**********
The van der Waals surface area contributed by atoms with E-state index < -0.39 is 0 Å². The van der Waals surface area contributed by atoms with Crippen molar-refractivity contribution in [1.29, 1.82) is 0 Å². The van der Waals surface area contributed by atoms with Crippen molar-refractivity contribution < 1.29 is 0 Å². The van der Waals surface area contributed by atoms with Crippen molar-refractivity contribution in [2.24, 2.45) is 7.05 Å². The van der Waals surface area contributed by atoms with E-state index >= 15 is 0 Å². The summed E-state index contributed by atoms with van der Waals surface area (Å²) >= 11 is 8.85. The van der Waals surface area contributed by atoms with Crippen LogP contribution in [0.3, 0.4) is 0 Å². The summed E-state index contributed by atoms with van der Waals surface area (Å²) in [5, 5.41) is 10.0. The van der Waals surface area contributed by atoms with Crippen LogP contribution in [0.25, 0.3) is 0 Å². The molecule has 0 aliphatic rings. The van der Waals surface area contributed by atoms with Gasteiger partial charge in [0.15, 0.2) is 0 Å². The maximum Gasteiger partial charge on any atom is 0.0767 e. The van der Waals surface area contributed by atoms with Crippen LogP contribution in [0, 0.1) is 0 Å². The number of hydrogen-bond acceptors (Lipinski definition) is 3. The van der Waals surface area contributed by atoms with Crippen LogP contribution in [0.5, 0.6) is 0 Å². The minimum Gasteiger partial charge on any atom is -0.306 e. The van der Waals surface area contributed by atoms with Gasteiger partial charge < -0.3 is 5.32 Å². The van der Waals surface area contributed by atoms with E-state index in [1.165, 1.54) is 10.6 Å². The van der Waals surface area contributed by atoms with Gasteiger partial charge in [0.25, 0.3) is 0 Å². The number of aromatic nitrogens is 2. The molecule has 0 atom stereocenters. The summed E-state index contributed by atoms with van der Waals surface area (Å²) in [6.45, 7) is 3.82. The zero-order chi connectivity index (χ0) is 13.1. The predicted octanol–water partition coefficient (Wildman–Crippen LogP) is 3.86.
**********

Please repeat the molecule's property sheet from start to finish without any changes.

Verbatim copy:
The van der Waals surface area contributed by atoms with E-state index < -0.39 is 0 Å². The van der Waals surface area contributed by atoms with Crippen molar-refractivity contribution in [1.29, 1.82) is 0 Å². The van der Waals surface area contributed by atoms with Crippen molar-refractivity contribution < 1.29 is 0 Å². The van der Waals surface area contributed by atoms with Crippen molar-refractivity contribution in [2.24, 2.45) is 7.05 Å². The van der Waals surface area contributed by atoms with E-state index >= 15 is 0 Å². The summed E-state index contributed by atoms with van der Waals surface area (Å²) >= 11 is 8.85. The van der Waals surface area contributed by atoms with Crippen LogP contribution in [0.3, 0.4) is 0 Å². The summed E-state index contributed by atoms with van der Waals surface area (Å²) in [5, 5.41) is 10.0. The van der Waals surface area contributed by atoms with Crippen LogP contribution in [0.25, 0.3) is 0 Å². The molecule has 0 aliphatic rings. The van der Waals surface area contributed by atoms with Gasteiger partial charge in [0.15, 0.2) is 0 Å². The maximum Gasteiger partial charge on any atom is 0.0767 e. The van der Waals surface area contributed by atoms with Crippen LogP contribution in [0, 0.1) is 0 Å². The number of hydrogen-bond acceptors (Lipinski definition) is 3. The van der Waals surface area contributed by atoms with Crippen LogP contribution in [0.5, 0.6) is 0 Å². The minimum Gasteiger partial charge on any atom is -0.306 e. The van der Waals surface area contributed by atoms with Gasteiger partial charge < -0.3 is 5.32 Å². The van der Waals surface area contributed by atoms with E-state index in [1.165, 1.54) is 10.6 Å². The van der Waals surface area contributed by atoms with Gasteiger partial charge in [0.25, 0.3) is 0 Å². The number of aromatic nitrogens is 2. The molecule has 0 atom stereocenters. The summed E-state index contributed by atoms with van der Waals surface area (Å²) in [6.45, 7) is 3.82. The zero-order chi connectivity index (χ0) is 13.1. The predicted octanol–water partition coefficient (Wildman–Crippen LogP) is 3.86.